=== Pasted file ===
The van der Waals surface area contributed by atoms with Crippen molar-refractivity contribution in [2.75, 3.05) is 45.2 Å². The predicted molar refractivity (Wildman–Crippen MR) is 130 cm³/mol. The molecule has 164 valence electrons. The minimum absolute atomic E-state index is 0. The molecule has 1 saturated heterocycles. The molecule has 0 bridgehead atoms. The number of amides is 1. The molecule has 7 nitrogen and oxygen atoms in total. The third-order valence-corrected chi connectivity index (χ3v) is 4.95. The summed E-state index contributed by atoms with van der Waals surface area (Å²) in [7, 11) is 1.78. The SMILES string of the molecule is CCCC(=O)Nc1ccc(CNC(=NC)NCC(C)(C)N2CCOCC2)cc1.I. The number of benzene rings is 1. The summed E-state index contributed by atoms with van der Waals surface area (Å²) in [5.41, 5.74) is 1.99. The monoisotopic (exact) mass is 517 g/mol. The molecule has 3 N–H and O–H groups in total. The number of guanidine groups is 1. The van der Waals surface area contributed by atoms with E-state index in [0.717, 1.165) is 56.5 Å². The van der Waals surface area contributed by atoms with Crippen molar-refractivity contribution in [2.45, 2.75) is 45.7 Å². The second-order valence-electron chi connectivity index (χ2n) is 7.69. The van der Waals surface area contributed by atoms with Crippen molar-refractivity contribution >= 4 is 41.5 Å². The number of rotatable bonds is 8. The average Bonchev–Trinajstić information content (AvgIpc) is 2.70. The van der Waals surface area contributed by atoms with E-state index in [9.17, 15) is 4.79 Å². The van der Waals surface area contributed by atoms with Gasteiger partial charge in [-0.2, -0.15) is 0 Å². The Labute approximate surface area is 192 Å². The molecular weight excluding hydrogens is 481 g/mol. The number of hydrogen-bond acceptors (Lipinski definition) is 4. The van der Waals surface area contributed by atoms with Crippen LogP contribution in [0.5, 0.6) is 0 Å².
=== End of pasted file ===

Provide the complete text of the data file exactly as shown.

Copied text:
The van der Waals surface area contributed by atoms with Crippen molar-refractivity contribution in [2.75, 3.05) is 45.2 Å². The predicted molar refractivity (Wildman–Crippen MR) is 130 cm³/mol. The molecule has 164 valence electrons. The minimum absolute atomic E-state index is 0. The molecule has 1 saturated heterocycles. The molecule has 0 bridgehead atoms. The number of amides is 1. The molecule has 7 nitrogen and oxygen atoms in total. The third-order valence-corrected chi connectivity index (χ3v) is 4.95. The summed E-state index contributed by atoms with van der Waals surface area (Å²) in [7, 11) is 1.78. The SMILES string of the molecule is CCCC(=O)Nc1ccc(CNC(=NC)NCC(C)(C)N2CCOCC2)cc1.I. The number of benzene rings is 1. The summed E-state index contributed by atoms with van der Waals surface area (Å²) in [5.41, 5.74) is 1.99. The monoisotopic (exact) mass is 517 g/mol. The molecule has 3 N–H and O–H groups in total. The number of guanidine groups is 1. The van der Waals surface area contributed by atoms with E-state index in [0.717, 1.165) is 56.5 Å². The van der Waals surface area contributed by atoms with Crippen molar-refractivity contribution in [2.45, 2.75) is 45.7 Å². The second-order valence-electron chi connectivity index (χ2n) is 7.69. The van der Waals surface area contributed by atoms with Crippen molar-refractivity contribution >= 4 is 41.5 Å². The number of rotatable bonds is 8. The average Bonchev–Trinajstić information content (AvgIpc) is 2.70. The van der Waals surface area contributed by atoms with E-state index in [9.17, 15) is 4.79 Å². The van der Waals surface area contributed by atoms with Gasteiger partial charge in [-0.2, -0.15) is 0 Å². The Labute approximate surface area is 192 Å². The molecular weight excluding hydrogens is 481 g/mol. The number of hydrogen-bond acceptors (Lipinski definition) is 4. The van der Waals surface area contributed by atoms with Crippen LogP contribution in [0.5, 0.6) is 0 Å².